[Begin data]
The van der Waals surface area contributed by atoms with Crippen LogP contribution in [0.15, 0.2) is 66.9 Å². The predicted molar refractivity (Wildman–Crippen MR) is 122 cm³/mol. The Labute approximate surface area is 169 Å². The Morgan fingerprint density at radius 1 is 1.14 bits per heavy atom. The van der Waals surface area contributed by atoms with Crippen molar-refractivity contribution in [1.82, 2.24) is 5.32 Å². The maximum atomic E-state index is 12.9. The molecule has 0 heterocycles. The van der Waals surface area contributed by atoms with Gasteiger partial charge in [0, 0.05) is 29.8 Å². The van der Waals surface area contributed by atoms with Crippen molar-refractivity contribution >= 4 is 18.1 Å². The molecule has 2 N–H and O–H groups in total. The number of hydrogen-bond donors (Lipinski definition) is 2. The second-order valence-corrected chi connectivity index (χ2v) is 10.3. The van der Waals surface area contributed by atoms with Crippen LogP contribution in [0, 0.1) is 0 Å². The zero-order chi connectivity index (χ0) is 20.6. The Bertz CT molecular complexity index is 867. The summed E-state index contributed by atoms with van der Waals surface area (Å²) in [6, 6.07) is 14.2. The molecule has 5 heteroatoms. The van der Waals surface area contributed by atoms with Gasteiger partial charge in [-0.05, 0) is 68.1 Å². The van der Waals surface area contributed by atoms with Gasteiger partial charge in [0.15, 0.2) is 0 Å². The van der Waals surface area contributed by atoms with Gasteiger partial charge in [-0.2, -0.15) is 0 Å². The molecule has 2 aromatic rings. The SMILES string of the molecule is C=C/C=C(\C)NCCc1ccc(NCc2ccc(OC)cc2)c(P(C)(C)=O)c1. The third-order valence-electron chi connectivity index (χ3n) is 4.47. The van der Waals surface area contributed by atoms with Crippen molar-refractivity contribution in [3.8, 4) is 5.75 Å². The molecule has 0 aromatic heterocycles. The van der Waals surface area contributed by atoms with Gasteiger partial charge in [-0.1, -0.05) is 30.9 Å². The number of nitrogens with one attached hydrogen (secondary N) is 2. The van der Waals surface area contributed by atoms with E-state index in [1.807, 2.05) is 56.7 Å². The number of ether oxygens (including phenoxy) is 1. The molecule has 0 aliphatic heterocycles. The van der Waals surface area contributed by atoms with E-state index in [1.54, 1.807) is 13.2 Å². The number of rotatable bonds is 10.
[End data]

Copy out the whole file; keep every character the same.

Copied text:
The van der Waals surface area contributed by atoms with Crippen LogP contribution in [0.15, 0.2) is 66.9 Å². The predicted molar refractivity (Wildman–Crippen MR) is 122 cm³/mol. The Labute approximate surface area is 169 Å². The Morgan fingerprint density at radius 1 is 1.14 bits per heavy atom. The van der Waals surface area contributed by atoms with Crippen molar-refractivity contribution in [1.82, 2.24) is 5.32 Å². The maximum atomic E-state index is 12.9. The molecule has 0 heterocycles. The van der Waals surface area contributed by atoms with Gasteiger partial charge in [0, 0.05) is 29.8 Å². The van der Waals surface area contributed by atoms with Crippen molar-refractivity contribution >= 4 is 18.1 Å². The molecule has 2 N–H and O–H groups in total. The number of hydrogen-bond donors (Lipinski definition) is 2. The second-order valence-corrected chi connectivity index (χ2v) is 10.3. The van der Waals surface area contributed by atoms with Crippen LogP contribution in [0, 0.1) is 0 Å². The zero-order chi connectivity index (χ0) is 20.6. The Bertz CT molecular complexity index is 867. The summed E-state index contributed by atoms with van der Waals surface area (Å²) in [6, 6.07) is 14.2. The molecule has 5 heteroatoms. The van der Waals surface area contributed by atoms with Gasteiger partial charge in [-0.05, 0) is 68.1 Å². The van der Waals surface area contributed by atoms with Gasteiger partial charge in [0.15, 0.2) is 0 Å². The van der Waals surface area contributed by atoms with Gasteiger partial charge in [-0.2, -0.15) is 0 Å². The molecule has 2 aromatic rings. The SMILES string of the molecule is C=C/C=C(\C)NCCc1ccc(NCc2ccc(OC)cc2)c(P(C)(C)=O)c1. The third-order valence-electron chi connectivity index (χ3n) is 4.47. The van der Waals surface area contributed by atoms with Crippen molar-refractivity contribution in [3.8, 4) is 5.75 Å². The molecule has 0 aromatic heterocycles. The van der Waals surface area contributed by atoms with Gasteiger partial charge in [-0.1, -0.05) is 30.9 Å². The number of nitrogens with one attached hydrogen (secondary N) is 2. The van der Waals surface area contributed by atoms with E-state index in [1.807, 2.05) is 56.7 Å². The number of ether oxygens (including phenoxy) is 1. The molecule has 0 aliphatic heterocycles. The van der Waals surface area contributed by atoms with E-state index in [1.54, 1.807) is 13.2 Å². The number of rotatable bonds is 10.